Dorman, the co-author of Growth Hormone: Reversing Human Aging Naturally, also points out that IGF-1 is produced by cells of the immune system, which may be stimulated in the presence of cancer. “To conclude that IGF-1 stimulates the initiation of prostate cancer goes against everything that we know about its positive effects on the immune system, which protects against cancer. To make any substantial conclusions about the effects of these hormones on prostate cancer, a study should include the use of growth hormone therapy with prostate cancer patients.

Dr. L. Cass Terry, a long-time researcher of growth hormone notes the complete lack of cancer incidence in any of his growth hormone treated patients, “With 800 people over the age of about 40, you would think that given the normal incidence rate of cancer, some of these people would get cancer. It could be that there is some sort of protective effect from growth hormone replacement”. Terry and his associate Dr. Edmund Chein report the results of growth hormone treatment on a man who came to them with prostate cancer, indicating that without any usual forms of treatment like surgery, the patients’ levels dropped from the 50 to 60 range down to 5 to 7 (men with prostate cancer usually show levels of PSA in the 10 to 20 range). It has been hypothesized that these effects come from stimulatory effects on the immune system that result from growth hormone therapy.

Pharmacologist James Jamieson, who headed the development of a growth hormone secretagogue, notes the importance of using growth hormone therapy in a way that keeps IGF-1 within a healthy range. “When stimulated to release growth hormone, the body has mechanisms that typically keep IGF-1 within a normal range.”

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IGF-1 is Linked to Cancers, Heart Disease, Type 2 Diabetes and Osteoporosis

Friday, November 19th, 2010

Insulin-like growth hormone (IGF-1) is believed to be linked to Cancers, Heart Disease, Type 2 Diabetes and Osteoporosis. It could be used to predict the risk of these disease. OR does it?

The link does exist:

decreases serum IGF-1 concentration by ~40%, protects against cancer and slows aging in rodents.

Source: Aging Cell. 2008 Oct;7(5):681-7. – Long-term effects of calorie or protein restriction on serum IGF-1 and IGFBP-3 concentration in humans.

Plasma levels of insulin-like growth factor I (IGF-I) have been associated with risk of several cancers.

Source: Cancer Epidemiol Biomarkers Prev. 2002 Sep;11(9):852-61 – Dietary correlates of plasma insulin-like growth factor I and insulin-like growth factor binding protein 3 concentrations.

Variation in the circulating concentrations of the insulin-like growth factor (IGF) system has been implicated in the etiology of chronic diseases including cancer (prostate, breast, colon, and lung), heart disease, type 2 diabetes, and osteoporosis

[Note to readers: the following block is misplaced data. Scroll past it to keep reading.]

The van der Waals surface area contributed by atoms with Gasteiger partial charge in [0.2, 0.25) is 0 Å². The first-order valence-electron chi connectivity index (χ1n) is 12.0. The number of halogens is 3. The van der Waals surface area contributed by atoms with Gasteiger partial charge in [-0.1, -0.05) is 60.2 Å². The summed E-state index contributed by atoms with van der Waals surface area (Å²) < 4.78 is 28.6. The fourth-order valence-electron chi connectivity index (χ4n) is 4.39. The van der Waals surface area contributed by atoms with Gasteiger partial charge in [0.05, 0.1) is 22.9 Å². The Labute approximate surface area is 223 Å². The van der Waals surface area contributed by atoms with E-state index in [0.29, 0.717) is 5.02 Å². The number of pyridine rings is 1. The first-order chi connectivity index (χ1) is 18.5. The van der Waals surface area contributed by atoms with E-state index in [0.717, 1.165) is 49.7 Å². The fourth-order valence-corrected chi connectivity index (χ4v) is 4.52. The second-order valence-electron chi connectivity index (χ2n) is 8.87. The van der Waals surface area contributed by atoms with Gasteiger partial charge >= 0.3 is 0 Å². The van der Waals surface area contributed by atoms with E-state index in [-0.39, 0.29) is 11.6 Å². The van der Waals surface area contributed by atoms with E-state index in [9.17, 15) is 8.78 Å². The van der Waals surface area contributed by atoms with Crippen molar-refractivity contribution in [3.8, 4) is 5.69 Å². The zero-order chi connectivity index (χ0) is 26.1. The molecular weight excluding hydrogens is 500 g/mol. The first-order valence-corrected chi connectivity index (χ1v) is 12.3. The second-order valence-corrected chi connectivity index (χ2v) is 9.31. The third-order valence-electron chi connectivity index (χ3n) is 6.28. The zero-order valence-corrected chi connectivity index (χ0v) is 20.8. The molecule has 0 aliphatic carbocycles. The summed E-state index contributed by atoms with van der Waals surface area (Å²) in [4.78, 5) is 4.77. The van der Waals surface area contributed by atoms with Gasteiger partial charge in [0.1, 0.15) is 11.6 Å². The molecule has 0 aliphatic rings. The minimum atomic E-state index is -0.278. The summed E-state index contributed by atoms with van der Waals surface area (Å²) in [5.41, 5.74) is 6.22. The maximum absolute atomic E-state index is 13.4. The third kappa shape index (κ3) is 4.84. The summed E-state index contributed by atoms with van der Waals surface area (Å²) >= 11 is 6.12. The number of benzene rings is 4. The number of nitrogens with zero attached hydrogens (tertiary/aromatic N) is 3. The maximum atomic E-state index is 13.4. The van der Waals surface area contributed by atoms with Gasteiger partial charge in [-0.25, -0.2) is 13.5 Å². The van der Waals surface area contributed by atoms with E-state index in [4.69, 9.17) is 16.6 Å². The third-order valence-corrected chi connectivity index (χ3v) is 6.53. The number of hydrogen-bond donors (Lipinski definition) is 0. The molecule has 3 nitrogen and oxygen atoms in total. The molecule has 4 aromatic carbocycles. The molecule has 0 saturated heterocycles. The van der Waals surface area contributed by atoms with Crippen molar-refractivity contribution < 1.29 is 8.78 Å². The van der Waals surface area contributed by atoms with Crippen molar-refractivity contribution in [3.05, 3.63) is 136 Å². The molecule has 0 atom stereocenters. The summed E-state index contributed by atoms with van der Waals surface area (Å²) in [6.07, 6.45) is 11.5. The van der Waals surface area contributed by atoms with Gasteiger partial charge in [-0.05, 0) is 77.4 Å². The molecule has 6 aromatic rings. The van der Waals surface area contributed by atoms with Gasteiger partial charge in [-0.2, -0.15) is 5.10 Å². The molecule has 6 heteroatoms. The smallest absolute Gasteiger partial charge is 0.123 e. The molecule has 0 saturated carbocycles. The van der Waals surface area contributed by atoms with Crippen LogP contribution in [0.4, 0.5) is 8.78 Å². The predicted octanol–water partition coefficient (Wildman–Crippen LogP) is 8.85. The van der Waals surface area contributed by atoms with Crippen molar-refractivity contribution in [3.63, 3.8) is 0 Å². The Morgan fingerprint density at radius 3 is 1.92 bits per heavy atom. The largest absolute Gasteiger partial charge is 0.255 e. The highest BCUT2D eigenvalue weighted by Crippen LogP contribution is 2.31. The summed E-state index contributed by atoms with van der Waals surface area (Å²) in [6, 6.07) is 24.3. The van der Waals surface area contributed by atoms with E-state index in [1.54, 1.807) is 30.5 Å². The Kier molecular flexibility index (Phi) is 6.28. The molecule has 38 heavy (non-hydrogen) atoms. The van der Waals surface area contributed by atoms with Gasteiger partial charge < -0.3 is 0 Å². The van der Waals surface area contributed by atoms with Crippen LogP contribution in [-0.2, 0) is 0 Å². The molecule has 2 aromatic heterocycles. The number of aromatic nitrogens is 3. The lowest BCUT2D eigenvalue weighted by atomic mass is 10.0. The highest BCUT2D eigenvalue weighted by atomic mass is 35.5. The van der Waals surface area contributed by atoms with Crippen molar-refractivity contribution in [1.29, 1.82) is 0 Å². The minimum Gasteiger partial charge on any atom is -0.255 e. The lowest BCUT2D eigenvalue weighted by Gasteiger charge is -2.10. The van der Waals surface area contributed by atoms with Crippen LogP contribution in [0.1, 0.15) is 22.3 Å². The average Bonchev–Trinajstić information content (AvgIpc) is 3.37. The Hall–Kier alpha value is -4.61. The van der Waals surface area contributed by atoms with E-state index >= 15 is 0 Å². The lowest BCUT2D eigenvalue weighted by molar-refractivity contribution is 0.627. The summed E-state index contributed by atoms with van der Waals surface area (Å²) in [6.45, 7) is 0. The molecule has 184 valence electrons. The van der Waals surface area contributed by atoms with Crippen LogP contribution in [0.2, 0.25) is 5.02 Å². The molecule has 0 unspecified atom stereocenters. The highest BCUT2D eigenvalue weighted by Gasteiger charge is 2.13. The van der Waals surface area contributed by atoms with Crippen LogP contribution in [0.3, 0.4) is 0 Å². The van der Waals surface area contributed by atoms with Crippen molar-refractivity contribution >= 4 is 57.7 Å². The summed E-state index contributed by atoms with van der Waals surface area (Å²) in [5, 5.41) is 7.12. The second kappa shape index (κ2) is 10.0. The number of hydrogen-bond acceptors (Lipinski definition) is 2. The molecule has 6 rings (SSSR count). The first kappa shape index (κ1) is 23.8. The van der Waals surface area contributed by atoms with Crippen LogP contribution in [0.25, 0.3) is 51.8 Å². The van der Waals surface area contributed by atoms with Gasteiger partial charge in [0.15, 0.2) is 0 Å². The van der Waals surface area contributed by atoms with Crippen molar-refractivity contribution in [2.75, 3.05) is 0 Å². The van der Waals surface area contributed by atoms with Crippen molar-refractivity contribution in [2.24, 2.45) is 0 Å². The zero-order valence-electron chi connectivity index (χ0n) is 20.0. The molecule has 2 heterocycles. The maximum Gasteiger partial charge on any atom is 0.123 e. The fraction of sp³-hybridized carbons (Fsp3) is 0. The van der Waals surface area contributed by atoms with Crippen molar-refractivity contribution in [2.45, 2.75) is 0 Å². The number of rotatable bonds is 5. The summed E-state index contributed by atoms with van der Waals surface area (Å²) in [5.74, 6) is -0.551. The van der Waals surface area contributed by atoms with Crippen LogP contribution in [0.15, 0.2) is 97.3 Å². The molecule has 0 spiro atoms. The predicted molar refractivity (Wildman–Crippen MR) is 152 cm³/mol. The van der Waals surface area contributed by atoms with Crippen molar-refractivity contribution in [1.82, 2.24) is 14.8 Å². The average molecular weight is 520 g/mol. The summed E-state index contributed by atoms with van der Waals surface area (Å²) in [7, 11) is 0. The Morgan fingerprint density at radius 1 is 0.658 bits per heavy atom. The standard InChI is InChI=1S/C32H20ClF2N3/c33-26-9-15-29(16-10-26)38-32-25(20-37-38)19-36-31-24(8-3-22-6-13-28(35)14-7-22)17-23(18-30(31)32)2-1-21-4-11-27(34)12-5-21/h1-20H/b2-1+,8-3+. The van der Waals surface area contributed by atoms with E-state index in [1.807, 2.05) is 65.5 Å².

..

The results of this study lend additional support to the hypothesis that circulating IGF-I concentrations increase the risk of prostate, bladder, colorectal, and breast cancer

Source: Cancer Epidemiol Biomarkers Prev. 2003 Aug;12(8):739-46. Determinants of circulating insulin-like growth factor I and insulin-like growth factor binding protein 3 concentrations in a cohort of Singapore men and women. (more…)

Protein is a Stimulator of Free IGF-1

Friday, November 19th, 2010

It seems that protein (in meat or dairy) is a stimulator of free-IGF-1

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Aging Cell. 2008 Oct;7(5):681-7.
Long-term effects of calorie or protein restriction on serum IGF-1 and IGFBP-3 concentration in humans.

Fontana L, Weiss EP, Villareal DT, Klein S, Holloszy JO.

Division of Geriatrics & Nutritional Sciences, Washington University School of Medicine, St Louis, MO 63110, USA. lfontana@dom.wustl.edu

Abstract

Reduced function mutations in the insulin/IGF-I signaling pathway increase maximal lifespan and health span in many species. Calorie restriction (CR) decreases serum IGF-1 concentration by ~40%, protects against cancer and slows aging in rodents. However, the long-term effects of CR with adequate nutrition on circulating IGF-1 levels in humans are unknown.

Here we report data from two long-term CR studies (1 and 6 years) showing that severe CR without malnutrition did not change IGF-1 and IGF-1 : IGFBP-3 ratio levels in humans. In contrast, total and free IGF-1 concentrations were significantly lower in moderately protein-restricted individuals. Reducing protein intake from an average of 1.67 g kg(-1) of body weight per day to 0.95 g kg(-1) of body weight per day for 3 weeks in six volunteers practicing CR resulted in a reduction in serum IGF-1 from 194 ng mL(-1) to 152 ng mL(-1).

These findings demonstrate that, unlike in rodents, long-term severe CR does not reduce serum IGF-1 concentration and IGF-1 : IGFBP-3 ratio in humans. In addition, our data provide evidence that protein intake is a key determinant of circulating IGF-1 levels in humans, and suggest that reduced protein intake may become an important component of anticancer and anti-aging dietary interventions.